Embodiments of the invention may further provide a method for verifying an integrated circuit design. The method includes identifying cell tags embedded in a proposed integrated circuit design file, comparing cells identified as having a tag embedded therein to a cell library containing verified cell data to determine differences between the identified tagged cells and corresponding verified cell data from the cell library, and revising the proposed integrated circuit design to correct differences between the proposed integrated circuit design file and the verified cell data.
Embodiments of the invention may further provide a computer-readable medium having encoded thereon a process. The process, when executed by a processor, is configured to identify cell tags embedded in a proposed integrated circuit design file, compare cells identified as having a tag embedded therein to a cell library containing verified cell data to determine differences between the identified tagged cells and corresponding verified cell data from the cell library, and revise the proposed integrated circuit design to correct differences between the proposed integrated circuit design file and the verified cell data.
Embodiments of the invention may further provide a system for integrated circuit design verification. The system includes an identifying means for identifying cell tags embedded in a proposed integrated circuit design file, comparing means for comparing cells identified as having a tag embedded therein to a cell library containing verified cell data to determine differences between the identified tagged cells and corresponding verified cell data from the cell library, and revising means for revising the proposed integrated circuit design to correct differences between the proposed integrated circuit design file and the verified cell data.
Embodiments of the invention may provide a system or method for automatically scanning layouts for flags, marks, cell names, tagging, text, and CAD layers to identify cells that may have been modified in a manner that may impact the functionality of a device. Embodiments of the invention may further be configured to automatically compare a layout with a standard layout to identify the accuracy of the layout, function, version, cell and CAD layer usage. Further, embodiments of the invention may be configured to automatically execute DRC to verify cell/array arrangement, and process concerns, and to automatically compare layout portions to a standard layout to identify the accuracy in layout, function, version, cell and CAD layer usage. Embodiments of the invention may further be configured to automatically highlight differences in layout (as compared to the standard layout), function, version, cell/CAD layer usage, cell/array arrangement, and process concerns.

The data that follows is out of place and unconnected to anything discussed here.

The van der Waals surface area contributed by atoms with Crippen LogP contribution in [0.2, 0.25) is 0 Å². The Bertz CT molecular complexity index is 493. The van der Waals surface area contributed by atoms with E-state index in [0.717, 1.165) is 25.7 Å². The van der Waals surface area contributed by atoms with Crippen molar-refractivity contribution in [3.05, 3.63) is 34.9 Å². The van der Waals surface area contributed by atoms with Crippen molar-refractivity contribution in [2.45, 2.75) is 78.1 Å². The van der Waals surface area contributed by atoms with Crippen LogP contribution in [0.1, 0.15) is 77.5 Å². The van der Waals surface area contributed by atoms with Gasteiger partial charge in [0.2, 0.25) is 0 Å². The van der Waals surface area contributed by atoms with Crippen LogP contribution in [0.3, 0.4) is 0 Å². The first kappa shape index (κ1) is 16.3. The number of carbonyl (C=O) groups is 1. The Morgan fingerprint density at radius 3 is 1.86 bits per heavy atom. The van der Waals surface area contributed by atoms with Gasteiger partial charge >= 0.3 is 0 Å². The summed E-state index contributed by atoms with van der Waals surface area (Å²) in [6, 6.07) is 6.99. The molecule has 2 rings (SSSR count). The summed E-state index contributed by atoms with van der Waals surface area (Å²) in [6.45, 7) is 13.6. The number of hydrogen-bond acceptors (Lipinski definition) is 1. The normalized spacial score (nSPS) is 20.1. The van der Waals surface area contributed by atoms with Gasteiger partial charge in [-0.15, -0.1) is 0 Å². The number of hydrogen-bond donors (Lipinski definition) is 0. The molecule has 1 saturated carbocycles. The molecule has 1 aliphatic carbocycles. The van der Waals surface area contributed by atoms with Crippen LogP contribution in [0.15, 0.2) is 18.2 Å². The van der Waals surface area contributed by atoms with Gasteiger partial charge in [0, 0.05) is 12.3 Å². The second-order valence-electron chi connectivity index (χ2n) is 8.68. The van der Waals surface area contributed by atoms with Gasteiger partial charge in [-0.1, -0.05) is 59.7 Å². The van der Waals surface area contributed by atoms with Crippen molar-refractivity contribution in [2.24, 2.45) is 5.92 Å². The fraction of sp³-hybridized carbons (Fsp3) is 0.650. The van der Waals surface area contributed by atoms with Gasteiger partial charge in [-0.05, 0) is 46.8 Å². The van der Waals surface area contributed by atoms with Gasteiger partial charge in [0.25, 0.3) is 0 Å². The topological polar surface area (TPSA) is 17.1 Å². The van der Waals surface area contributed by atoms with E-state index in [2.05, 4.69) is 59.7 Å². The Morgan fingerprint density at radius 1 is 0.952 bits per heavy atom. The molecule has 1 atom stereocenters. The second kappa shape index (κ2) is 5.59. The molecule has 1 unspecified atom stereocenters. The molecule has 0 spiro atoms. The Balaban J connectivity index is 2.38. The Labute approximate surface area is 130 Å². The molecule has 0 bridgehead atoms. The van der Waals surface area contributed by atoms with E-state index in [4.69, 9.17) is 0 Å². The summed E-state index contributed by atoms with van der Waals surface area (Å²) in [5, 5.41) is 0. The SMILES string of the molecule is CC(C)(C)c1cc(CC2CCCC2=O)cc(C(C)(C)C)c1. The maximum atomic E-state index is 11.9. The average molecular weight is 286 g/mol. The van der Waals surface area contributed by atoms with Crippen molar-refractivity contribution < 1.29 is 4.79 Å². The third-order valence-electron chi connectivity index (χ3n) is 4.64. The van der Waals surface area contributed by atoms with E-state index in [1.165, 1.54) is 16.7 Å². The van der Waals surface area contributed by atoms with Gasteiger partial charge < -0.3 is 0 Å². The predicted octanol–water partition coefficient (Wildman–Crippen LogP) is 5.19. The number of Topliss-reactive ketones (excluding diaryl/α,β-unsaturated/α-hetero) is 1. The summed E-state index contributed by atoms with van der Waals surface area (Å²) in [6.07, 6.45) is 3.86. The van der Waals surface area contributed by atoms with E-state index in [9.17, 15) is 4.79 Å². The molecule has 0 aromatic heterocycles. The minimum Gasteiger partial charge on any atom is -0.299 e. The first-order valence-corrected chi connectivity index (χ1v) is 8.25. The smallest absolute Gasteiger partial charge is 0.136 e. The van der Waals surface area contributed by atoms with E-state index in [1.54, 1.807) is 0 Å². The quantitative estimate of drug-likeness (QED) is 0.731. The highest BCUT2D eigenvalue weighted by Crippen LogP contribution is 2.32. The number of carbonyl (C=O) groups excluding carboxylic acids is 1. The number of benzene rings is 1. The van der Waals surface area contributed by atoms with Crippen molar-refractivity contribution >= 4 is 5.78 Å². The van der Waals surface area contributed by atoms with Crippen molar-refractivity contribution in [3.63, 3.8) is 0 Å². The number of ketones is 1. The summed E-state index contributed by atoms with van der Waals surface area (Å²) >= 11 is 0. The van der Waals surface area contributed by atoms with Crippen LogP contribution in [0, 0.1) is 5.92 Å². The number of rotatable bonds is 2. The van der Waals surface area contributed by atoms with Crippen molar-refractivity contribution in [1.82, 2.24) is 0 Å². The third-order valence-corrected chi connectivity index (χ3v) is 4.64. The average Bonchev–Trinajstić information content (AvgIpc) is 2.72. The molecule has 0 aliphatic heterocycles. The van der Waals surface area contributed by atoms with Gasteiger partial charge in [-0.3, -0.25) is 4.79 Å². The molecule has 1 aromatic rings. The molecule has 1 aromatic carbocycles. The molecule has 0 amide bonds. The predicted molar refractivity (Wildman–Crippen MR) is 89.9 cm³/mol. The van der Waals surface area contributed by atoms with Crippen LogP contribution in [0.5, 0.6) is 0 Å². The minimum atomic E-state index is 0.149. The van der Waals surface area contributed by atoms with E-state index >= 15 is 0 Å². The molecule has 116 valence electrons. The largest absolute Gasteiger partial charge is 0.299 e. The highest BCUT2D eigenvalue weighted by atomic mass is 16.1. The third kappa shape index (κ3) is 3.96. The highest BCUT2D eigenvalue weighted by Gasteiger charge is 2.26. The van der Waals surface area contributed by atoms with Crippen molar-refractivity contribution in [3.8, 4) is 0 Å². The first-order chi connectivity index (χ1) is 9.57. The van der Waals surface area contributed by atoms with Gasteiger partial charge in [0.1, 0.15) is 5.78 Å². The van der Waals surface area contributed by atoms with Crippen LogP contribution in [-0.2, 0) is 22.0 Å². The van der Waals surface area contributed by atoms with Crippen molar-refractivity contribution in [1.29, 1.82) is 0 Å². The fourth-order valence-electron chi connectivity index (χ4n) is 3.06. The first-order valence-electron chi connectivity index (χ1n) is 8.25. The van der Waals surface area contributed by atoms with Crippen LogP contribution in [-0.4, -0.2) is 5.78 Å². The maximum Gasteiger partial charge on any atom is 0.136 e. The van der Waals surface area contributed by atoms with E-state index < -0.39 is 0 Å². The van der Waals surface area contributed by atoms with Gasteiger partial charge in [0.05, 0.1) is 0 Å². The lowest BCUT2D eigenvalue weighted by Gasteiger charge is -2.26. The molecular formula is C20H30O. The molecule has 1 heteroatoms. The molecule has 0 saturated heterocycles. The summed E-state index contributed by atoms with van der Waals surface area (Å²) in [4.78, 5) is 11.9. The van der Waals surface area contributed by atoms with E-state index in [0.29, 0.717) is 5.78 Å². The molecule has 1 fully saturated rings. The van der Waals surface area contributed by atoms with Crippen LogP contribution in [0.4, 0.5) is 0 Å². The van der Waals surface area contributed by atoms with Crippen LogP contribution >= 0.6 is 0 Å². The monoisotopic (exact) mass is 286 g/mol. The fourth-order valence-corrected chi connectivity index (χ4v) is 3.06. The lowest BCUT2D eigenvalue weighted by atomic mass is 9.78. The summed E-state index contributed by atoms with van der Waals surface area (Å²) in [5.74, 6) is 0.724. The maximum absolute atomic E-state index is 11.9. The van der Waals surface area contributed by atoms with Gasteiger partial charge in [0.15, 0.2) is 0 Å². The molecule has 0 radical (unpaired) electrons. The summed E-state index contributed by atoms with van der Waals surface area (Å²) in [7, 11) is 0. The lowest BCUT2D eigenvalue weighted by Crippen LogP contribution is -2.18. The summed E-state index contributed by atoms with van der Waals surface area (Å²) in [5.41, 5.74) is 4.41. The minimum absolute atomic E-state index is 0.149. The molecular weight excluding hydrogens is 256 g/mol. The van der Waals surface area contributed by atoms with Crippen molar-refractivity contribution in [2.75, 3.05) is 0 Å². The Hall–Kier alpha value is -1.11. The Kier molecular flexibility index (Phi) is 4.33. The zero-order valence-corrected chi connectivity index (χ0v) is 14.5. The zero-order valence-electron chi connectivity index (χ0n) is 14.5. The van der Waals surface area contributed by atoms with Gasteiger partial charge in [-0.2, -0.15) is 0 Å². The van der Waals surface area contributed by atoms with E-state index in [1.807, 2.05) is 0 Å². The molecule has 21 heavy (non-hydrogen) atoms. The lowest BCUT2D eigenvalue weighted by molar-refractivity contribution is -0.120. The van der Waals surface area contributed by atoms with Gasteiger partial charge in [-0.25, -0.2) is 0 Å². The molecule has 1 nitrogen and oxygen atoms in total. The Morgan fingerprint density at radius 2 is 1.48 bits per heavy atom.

In another exemplary embodiment of the invention, a method of cell recognition and verification of and IC design is provided. The exemplary method may include setting flag and/or mark into cell to identify cell information, i.e., function, version, and/or attribute. The flag may include information such as the CAD layer, the cell name, representative text, and/or IP or other tags. The method may further include sorting cell information, and mapping the sorted cell information to a foundry stock template or reference cell by an identified flag, tag, or cell mark. The method may further include automatically combining LVL and DRC processes to compare the cells identified to be of concern with the foundry template or golden cells, and then after the comparison between the identified cells of concern and the golden or template cell layout is completed, the method may include highlighting the difference in cell/CAD layer usage, function, version, cell/array arrangement, and process concerns to the user.